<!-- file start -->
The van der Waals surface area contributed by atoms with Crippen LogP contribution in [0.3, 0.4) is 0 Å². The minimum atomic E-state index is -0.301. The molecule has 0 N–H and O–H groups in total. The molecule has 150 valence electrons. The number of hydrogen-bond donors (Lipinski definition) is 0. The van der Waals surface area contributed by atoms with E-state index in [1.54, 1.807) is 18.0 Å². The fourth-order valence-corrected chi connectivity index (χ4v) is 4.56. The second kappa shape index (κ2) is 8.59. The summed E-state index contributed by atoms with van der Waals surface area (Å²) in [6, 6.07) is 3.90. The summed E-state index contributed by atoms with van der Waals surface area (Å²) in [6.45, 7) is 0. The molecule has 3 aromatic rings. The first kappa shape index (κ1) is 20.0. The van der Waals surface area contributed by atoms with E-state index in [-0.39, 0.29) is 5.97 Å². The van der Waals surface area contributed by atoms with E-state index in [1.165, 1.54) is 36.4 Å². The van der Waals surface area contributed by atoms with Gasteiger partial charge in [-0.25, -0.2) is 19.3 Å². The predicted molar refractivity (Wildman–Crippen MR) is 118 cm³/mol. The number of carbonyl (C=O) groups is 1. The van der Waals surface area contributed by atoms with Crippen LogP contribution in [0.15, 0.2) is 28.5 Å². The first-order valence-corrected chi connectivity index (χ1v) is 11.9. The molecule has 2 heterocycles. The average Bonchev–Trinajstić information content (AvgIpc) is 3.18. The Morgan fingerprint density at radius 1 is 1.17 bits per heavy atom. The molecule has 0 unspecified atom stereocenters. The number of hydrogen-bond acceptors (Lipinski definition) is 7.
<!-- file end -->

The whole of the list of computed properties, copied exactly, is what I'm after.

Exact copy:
The van der Waals surface area contributed by atoms with Crippen LogP contribution in [0.3, 0.4) is 0 Å². The minimum atomic E-state index is -0.301. The molecule has 0 N–H and O–H groups in total. The molecule has 150 valence electrons. The number of hydrogen-bond donors (Lipinski definition) is 0. The van der Waals surface area contributed by atoms with E-state index in [1.54, 1.807) is 18.0 Å². The fourth-order valence-corrected chi connectivity index (χ4v) is 4.56. The second kappa shape index (κ2) is 8.59. The summed E-state index contributed by atoms with van der Waals surface area (Å²) in [6, 6.07) is 3.90. The summed E-state index contributed by atoms with van der Waals surface area (Å²) in [6.45, 7) is 0. The molecule has 3 aromatic rings. The first kappa shape index (κ1) is 20.0. The van der Waals surface area contributed by atoms with E-state index in [-0.39, 0.29) is 5.97 Å². The van der Waals surface area contributed by atoms with E-state index in [1.165, 1.54) is 36.4 Å². The van der Waals surface area contributed by atoms with Gasteiger partial charge in [-0.25, -0.2) is 19.3 Å². The predicted molar refractivity (Wildman–Crippen MR) is 118 cm³/mol. The number of carbonyl (C=O) groups is 1. The van der Waals surface area contributed by atoms with Crippen LogP contribution in [0.15, 0.2) is 28.5 Å². The first-order valence-corrected chi connectivity index (χ1v) is 11.9. The molecule has 2 heterocycles. The average Bonchev–Trinajstić information content (AvgIpc) is 3.18. The Morgan fingerprint density at radius 1 is 1.17 bits per heavy atom. The molecule has 0 unspecified atom stereocenters. The number of hydrogen-bond acceptors (Lipinski definition) is 7.